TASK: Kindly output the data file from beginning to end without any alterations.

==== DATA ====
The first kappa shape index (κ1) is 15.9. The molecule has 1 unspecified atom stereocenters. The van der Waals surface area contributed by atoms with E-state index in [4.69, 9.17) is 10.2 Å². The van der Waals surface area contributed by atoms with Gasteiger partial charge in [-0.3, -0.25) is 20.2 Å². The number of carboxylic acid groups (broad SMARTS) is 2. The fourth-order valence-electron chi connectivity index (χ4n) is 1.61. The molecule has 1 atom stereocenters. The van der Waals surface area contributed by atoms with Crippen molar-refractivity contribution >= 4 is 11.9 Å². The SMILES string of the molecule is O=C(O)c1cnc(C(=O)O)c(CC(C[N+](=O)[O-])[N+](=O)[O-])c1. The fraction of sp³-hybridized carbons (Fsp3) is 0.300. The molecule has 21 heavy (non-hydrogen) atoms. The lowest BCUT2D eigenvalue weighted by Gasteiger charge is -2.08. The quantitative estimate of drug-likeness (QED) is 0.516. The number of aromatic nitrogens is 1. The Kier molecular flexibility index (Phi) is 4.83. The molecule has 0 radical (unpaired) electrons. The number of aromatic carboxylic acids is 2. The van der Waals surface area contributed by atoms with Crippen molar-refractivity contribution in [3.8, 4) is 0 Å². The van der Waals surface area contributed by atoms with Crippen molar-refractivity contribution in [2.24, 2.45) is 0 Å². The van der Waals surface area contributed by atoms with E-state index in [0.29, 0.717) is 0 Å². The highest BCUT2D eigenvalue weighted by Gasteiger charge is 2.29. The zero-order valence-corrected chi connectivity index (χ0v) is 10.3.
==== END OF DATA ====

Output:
The first kappa shape index (κ1) is 15.9. The molecule has 1 unspecified atom stereocenters. The van der Waals surface area contributed by atoms with E-state index in [4.69, 9.17) is 10.2 Å². The van der Waals surface area contributed by atoms with Gasteiger partial charge in [-0.3, -0.25) is 20.2 Å². The number of carboxylic acid groups (broad SMARTS) is 2. The fourth-order valence-electron chi connectivity index (χ4n) is 1.61. The molecule has 1 atom stereocenters. The van der Waals surface area contributed by atoms with Crippen molar-refractivity contribution >= 4 is 11.9 Å². The SMILES string of the molecule is O=C(O)c1cnc(C(=O)O)c(CC(C[N+](=O)[O-])[N+](=O)[O-])c1. The fraction of sp³-hybridized carbons (Fsp3) is 0.300. The molecule has 21 heavy (non-hydrogen) atoms. The lowest BCUT2D eigenvalue weighted by Gasteiger charge is -2.08. The quantitative estimate of drug-likeness (QED) is 0.516. The number of aromatic nitrogens is 1. The Kier molecular flexibility index (Phi) is 4.83. The molecule has 0 radical (unpaired) electrons. The number of aromatic carboxylic acids is 2. The van der Waals surface area contributed by atoms with Crippen molar-refractivity contribution in [3.8, 4) is 0 Å². The van der Waals surface area contributed by atoms with Crippen molar-refractivity contribution in [2.24, 2.45) is 0 Å². The van der Waals surface area contributed by atoms with E-state index in [0.29, 0.717) is 0 Å². The highest BCUT2D eigenvalue weighted by Gasteiger charge is 2.29. The zero-order valence-corrected chi connectivity index (χ0v) is 10.3.